London ‘fryscraper’ glare melts cars


A British property developer said Tuesday it was investigating after sun rays reflected from its half-finished London skyscraper melted parts of several cars, including a luxury Jaguar.

Londoners have been shielding their eyes from the blinding glare bouncing off 20 Fenchurch St. — nicknamed the “Walkie Talkie” because of its flared shape — while several drivers have complained that the beams have melted parts of their vehicles.

Local businessman Martin Lindsay said he was distraught when he returned to his parked Jaguar XJ near the glassy tower in London’s financial district to find the car’s panels had warped along one side, while the wing mirror and Jaguar emblem on the front had melted.

“It was parked for a couple hours in the city . . . and it’s completely warped,” he said, adding he “could not believe” the extent of the damage. “It’s absolutely ruined,” he said.

“On the windscreen, there was a note from the construction company saying ‘your car’s buckled, could you give us a call?’ ” he told the BBC.

Located in London’s financial district, the tower has now been unofficially renamed the “Walkie Scorchie,” while others are dubbing it a “fryscraper.”

As a crowd of sweating journalists and photographers gathered outside the skyscraper Tuesday, a reporter even managed to cook an egg simply by placing a frying pan in sunlight directly reflected by the structure.

Developers Land Securities and Canary Wharf Group have apologized to Lindsay and paid for the damage to his Jaguar, while three parking spaces near the tower have been taken out of use.

Angry local store owners also say the so-called death ray has blistered their paint and caused their tiles to smash. And that’s not all: Locals say the building’s heat also burned a hole in the welcome mat of a barber shop across the street.

“We were working and just saw the smoke coming out of the carpet,” said shop owner Ali Akay. “This is a health and safety issue. They should have looked into this before they built it.”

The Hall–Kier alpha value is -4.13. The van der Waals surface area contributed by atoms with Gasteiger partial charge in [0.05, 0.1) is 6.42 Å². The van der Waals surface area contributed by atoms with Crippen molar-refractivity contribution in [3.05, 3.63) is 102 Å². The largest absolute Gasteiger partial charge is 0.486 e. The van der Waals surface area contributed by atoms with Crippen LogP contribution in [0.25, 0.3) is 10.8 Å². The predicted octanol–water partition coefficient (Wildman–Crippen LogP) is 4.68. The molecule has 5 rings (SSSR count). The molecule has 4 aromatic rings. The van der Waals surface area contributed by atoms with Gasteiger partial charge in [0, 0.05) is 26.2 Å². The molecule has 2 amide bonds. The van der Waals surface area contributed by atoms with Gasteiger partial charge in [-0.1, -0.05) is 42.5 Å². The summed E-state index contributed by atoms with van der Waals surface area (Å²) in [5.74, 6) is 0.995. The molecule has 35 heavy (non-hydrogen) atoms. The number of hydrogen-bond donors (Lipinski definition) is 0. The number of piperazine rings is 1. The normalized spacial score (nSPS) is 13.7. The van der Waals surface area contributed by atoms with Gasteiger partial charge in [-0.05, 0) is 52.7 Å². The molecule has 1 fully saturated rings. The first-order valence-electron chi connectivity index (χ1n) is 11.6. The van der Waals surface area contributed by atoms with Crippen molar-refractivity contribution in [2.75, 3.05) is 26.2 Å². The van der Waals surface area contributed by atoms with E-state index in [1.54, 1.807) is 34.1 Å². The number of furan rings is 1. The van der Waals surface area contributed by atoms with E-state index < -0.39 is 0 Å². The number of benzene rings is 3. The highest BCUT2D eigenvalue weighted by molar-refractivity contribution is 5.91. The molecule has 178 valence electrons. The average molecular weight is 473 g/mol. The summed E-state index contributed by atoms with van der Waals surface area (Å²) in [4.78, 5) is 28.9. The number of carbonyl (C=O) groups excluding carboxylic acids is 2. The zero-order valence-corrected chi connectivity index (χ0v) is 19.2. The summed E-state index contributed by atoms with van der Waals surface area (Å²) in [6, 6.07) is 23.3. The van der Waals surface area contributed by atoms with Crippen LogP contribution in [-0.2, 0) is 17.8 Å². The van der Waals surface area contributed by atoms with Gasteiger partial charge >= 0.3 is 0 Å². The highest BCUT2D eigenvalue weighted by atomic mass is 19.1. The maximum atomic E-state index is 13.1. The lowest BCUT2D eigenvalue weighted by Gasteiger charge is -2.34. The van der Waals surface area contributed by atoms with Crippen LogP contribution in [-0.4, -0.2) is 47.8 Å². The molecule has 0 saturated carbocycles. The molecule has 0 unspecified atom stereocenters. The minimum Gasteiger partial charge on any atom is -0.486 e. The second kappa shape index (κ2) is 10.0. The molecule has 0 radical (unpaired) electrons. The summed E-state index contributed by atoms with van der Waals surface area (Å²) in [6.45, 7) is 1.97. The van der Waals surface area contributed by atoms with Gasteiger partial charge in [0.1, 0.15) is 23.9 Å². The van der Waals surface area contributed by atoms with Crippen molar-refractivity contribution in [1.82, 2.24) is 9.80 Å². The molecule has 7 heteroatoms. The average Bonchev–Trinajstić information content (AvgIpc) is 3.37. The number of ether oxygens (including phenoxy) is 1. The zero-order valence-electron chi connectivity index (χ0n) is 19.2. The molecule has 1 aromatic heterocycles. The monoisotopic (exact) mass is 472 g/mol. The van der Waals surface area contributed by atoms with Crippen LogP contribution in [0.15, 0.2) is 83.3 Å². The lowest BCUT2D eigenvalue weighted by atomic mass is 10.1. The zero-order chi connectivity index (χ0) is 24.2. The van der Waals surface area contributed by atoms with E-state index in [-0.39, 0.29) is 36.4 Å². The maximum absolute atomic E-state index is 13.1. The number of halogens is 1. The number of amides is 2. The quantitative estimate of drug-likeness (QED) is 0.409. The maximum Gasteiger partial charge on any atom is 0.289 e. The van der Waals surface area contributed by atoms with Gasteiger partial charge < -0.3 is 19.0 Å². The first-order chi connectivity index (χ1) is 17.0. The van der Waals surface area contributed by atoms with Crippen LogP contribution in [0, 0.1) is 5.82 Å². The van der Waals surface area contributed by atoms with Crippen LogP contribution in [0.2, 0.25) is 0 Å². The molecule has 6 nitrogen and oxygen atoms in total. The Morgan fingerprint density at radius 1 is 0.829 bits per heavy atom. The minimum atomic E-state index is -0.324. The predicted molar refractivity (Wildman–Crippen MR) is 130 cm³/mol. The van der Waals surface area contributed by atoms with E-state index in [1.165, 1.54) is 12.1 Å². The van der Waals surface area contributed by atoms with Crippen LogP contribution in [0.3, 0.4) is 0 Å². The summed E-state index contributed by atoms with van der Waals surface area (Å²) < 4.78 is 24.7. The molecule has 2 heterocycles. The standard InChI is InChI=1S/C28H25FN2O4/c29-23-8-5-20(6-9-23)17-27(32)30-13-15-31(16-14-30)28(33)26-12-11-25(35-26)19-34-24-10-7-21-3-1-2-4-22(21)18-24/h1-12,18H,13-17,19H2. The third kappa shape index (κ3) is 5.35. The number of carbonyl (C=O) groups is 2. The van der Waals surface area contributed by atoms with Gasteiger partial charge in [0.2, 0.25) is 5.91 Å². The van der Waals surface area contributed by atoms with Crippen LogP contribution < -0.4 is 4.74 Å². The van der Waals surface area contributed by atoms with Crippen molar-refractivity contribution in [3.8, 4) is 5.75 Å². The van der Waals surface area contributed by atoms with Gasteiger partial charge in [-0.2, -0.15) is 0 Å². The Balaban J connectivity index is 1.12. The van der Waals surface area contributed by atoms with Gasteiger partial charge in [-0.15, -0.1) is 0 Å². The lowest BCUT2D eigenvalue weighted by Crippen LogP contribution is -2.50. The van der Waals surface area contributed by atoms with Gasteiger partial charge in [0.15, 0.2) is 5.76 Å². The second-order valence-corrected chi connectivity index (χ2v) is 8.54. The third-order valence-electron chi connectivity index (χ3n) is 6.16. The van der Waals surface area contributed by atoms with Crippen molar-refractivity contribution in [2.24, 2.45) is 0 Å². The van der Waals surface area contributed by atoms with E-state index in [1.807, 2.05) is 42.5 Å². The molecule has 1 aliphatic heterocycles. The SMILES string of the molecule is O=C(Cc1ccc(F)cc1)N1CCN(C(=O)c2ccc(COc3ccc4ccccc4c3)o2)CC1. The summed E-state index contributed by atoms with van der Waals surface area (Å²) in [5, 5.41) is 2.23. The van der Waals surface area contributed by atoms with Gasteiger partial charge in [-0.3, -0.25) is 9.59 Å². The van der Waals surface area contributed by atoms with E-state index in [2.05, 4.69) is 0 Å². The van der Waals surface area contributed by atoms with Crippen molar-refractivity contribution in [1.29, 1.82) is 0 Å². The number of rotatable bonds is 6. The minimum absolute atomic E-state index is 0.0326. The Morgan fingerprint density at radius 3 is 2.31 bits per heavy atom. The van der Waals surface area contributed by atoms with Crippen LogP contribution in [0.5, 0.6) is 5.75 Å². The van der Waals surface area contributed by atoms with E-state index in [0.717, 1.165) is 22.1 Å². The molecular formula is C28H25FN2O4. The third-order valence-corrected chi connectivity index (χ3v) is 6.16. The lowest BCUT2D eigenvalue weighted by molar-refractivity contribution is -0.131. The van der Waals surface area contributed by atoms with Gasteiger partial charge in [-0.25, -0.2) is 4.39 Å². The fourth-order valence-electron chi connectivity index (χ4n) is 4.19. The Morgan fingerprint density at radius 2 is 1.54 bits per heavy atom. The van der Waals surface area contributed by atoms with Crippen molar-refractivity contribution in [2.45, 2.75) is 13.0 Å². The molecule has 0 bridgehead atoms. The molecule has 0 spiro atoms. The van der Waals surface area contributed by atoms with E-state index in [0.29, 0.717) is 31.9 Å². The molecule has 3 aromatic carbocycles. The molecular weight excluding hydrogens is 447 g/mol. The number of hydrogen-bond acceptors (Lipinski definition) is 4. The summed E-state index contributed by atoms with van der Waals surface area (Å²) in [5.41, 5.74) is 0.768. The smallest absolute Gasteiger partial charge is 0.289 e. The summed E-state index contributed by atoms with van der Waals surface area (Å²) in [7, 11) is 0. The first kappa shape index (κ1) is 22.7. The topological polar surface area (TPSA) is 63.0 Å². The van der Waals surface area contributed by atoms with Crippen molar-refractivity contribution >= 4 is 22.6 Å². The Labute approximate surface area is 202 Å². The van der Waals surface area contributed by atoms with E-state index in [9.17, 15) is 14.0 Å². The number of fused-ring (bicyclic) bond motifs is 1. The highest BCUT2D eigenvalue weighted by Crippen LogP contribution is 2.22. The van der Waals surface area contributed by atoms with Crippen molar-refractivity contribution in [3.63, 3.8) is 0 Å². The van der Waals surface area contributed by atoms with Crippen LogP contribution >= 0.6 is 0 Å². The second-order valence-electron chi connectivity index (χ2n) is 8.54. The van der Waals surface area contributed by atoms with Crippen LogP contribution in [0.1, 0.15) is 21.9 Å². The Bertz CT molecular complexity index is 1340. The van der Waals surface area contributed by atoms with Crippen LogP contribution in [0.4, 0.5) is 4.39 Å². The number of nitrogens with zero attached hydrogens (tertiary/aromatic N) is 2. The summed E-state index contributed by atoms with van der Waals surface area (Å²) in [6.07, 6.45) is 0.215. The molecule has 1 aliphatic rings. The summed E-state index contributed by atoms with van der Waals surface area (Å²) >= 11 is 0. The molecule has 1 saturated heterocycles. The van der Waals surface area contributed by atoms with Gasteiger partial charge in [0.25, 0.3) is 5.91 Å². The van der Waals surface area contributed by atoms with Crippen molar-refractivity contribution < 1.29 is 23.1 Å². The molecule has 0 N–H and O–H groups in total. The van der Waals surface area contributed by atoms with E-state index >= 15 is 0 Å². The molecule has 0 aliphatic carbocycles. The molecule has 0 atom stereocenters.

The developers said in a statement: “We are taking the issue of light reflecting from 20 Fenchurch St. seriously, and are looking into the matter as a priority.”

They later said a temporary scaffold screen would be erected at street level within 24 hours, adding, “We are also continuing to evaluate longer-term solutions to ensure this issue does not recur in future.”

Physicists have suggested that the concave shape of the Walkie Talkie is responsible for the problem, focusing sunlight into a concentrated beam.

The Times daily said that temperatures near the tower exceeded 45 degrees Celsius on Monday.

The developers said the phenomenon was caused by “the current elevation of the sun in the sky,” and that as Britain heads into autumn the problem should disappear.

  • grimpoteuthis

    It seems they’ve managed to build Archimede’s fabled death ray after all…

  • Jeffrey

    That is one seriously ugly building. The French are to be applauded for banishing crap modern architecture to the outskirts of Paris. London may now be the champion of having the biggest collection of ugly high rise buildings in the world.

  • jwbaumann

    Possible way to capture solar power?

  • phrying phish

    Show pictures of the car or this story will be relegated to the urban myth department.

  • Bob Singer

    as Britain heads into autumn the problem should disappear. Until next year…

  • EQ

    Wow…Designers with years of advanced studies and Degrees in Architecture and Engineering, months of site and building research and development…and none of these guys saw this coming…
    I was what – 10 years-old? When I learned from my father that sunlight that goes through or bounces off a glass surface such as magnifying glass or a mirror produces significant energy and increase in temperature.
    And my father was no Engineer…

    • Jeffrey

      I know this isn’t true for all of them and this is a commercial project, but i work with residential architects on a regular basis and most of them haven’t the slightest idea of what they are doing from a practical standpoint.